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Biology: Genetic Mutation: Insertion and Deletion

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About this Lesson

  • Type: Video Tutorial
  • Length: 4:38
  • Media: Video/mp4
  • Use: Watch Online & Download
  • Access Period: Unrestricted
  • Download: MP4 (iPod compatible)
  • Size: 49 MB
  • Posted: 07/01/2009

This lesson is part of the following series:

Biology Course (390 lessons, $198.00)
Biology: Mendelian Genetics and Mutation (36 lessons, $54.45)
Biology: Genetic Mutation (4 lessons, $6.93)

Taught by Professor George Wolfe, this lesson was selected from a broader, comprehensive course, Biology. This course and others are available from Thinkwell, Inc. The full course can be found at http://www.thinkwell.com/student/product/biology. The full course covers evolution, ecology, inorganic and organic chemistry, cell biology, respiration, molecular genetics, photosynthesis, biotechnology, cell reproduction, Mendelian genetics and mutation, population genetics and mutation, animal systems and homeostasis, evolution of life on earth, and plant systems and homeostasis.

George Wolfe brings 30+ years of teaching and curriculum writing experience to Thinkwell Biology. His teaching career started in Zaire, Africa where he taught Biology, Chemistry, Political Economics, and Physical Education in the Peace Corps. Since then, he's taught in the Western NY region, spending the last 20 years in the Rochester City School District where he is the Director of the Loudoun Academy of Science. Besides his teaching career, Mr. Wolfe has also been an Emmy-winning television host, fielding live questions for the PBS/WXXI production of Homework Hotline as well as writing and performing in "Football Physics" segments for the Buffalo Bills and the Discover Channel. His contributions to education have been extensive, serving on multiple advisory boards including the Cornell Institute of Physics Teachers, the Cornell Institute of Biology Teachers and the Harvard-Smithsonian Center for Astrophysics SportSmarts curriculum project. He has authored several publications including "The Nasonia Project", a lab series built around the genetics and behaviors of a parasitic wasp. He has received numerous awards throughout his teaching career including the NSTA Presidential Excellence Award, The National Association of Biology Teachers Outstanding Biology Teacher Award for New York State, The Shell Award for Outstanding Science Educator, and was recently inducted in the National Teaching Hall of Fame.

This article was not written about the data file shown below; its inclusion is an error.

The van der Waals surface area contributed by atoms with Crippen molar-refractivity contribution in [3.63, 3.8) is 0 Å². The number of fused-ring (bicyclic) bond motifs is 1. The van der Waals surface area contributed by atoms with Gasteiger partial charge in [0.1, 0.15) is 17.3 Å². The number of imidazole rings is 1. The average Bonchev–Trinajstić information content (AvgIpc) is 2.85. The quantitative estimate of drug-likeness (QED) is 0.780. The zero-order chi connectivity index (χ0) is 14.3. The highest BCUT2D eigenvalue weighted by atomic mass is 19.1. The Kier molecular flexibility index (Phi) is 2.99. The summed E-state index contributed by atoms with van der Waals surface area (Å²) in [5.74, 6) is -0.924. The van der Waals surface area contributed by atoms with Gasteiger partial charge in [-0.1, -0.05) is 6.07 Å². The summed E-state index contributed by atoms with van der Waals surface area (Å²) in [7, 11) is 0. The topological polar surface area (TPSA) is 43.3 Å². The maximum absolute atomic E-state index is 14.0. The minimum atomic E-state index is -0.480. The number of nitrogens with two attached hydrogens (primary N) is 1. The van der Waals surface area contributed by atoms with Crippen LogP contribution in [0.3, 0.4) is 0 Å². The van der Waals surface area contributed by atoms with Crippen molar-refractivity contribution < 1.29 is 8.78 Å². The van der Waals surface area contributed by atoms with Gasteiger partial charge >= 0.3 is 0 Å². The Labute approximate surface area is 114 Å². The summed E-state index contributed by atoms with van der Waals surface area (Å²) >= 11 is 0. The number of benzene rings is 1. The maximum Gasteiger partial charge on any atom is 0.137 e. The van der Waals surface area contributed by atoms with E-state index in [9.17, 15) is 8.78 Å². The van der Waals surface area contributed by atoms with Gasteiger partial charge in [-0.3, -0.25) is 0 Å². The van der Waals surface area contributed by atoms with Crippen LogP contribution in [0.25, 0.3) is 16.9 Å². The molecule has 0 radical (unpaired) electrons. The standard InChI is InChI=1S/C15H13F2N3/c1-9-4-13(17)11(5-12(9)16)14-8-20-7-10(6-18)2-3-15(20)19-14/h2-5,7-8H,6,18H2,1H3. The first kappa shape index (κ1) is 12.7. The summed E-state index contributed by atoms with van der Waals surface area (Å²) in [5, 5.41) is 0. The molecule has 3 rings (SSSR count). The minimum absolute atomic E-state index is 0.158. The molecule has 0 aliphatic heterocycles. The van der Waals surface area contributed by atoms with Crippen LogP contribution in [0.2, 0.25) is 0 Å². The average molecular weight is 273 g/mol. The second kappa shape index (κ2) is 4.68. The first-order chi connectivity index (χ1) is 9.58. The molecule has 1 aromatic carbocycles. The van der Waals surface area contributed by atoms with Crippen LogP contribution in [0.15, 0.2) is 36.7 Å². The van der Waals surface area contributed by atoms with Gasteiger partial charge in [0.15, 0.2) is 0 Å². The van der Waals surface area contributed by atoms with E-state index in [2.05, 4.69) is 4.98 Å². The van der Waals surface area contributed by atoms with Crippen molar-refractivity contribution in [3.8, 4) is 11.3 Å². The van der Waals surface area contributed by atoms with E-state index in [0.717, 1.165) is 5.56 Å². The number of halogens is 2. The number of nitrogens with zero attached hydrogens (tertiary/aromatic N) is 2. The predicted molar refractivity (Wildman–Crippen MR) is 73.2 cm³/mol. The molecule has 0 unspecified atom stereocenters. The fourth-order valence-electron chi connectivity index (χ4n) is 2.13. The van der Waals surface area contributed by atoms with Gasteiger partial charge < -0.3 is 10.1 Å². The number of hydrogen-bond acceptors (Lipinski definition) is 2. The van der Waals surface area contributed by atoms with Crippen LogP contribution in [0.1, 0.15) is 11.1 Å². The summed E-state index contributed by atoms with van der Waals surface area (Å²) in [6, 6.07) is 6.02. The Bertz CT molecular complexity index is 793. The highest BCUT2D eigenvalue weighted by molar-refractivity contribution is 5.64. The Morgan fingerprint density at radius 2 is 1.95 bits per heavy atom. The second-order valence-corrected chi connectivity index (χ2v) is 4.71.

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Here's an example of a genetic mutation that can cause unbelievable destruction to a protein. And it's called an insertion or a deletion. I just want to spend a few moments talking about these because this is not going to take a long time. This is going to be so obvious to you what this does.
What it does, in essence, is caused something called a frame shift. The best way I can show you this - let's forget about DNA for a minute and let's make up a three-letter sentence with words with three letters in it. Why am I saying that? Well DNA makes RNA and RNA is red in the ribosomes in three letter codings. So let's take a look at what a disaster something like a three - when you insert something into a three-letter sequence what can happen. Let's make up a sentence here. I'm going to try to keep it in three letters - The dog ate the boy. Well, maybe in this case the frame shift mutation won't be so bad. Let's see what happens here with the dog ate the boy.
What we are going to do is we're going to add a letter. We're going to insert a letter. Here's what I'm going to do. I'm going to insert a letter here. Now let's see what that does to my - I'll make it even more severe - let's insert it right here so it messes it up from the beginning, the very first eventual read. Well, let's look at that. We have a new sentence here. "Though edo gat feboy" why? So, look what we've done. We've shifted our frame over so now we're talking nonsense - though edo gat feboy - that's just not going to work. And if I say that to you there is no communication. So, if all of sudden, this particular DNA sequence gets a nucleotide in there we're dead.
Let's do the same thing and delete this time. So let's delete D. So, it starts out okay we get our first amino acid "the," but the what? The OGA TET HEB OY so the OGA TET HEB OY is nothing like the boy ate the dog or the dog ate the boy in this case. So the point here is this, that what we have is this whole idea of shifting the frame over, and on a serious note, remember that this in DNA. So, once again, if we look at this in DNA and we look at a group of what are going to be sometimes eventually transcribe into codons, and this is going to become an MRNA UUUCGCAAU and, all of sudden we went and put in a new nucleotides say right here and put a T in there, and therefore, added another A, all of a sudden we have a complete frame shift. And so now, we're no longer going to read this as UUUCGC we are now going to read it as UUUACG, and what's that going to do. Back to my genetic code. Well, let's look. UUU is fine, but let's look at CGC - remember this is MRNA. CGC is going to give me arginine, right? But, look what I did I made it ACG - ACG is going to give me threonine. And from hereon every amino acid is going to off. This protein has no chance of survival.
Mendelian Genetics and Mutation
Genetic Mutation
Genetic Mutation: Insertion and Deletion Page [1 of 1]

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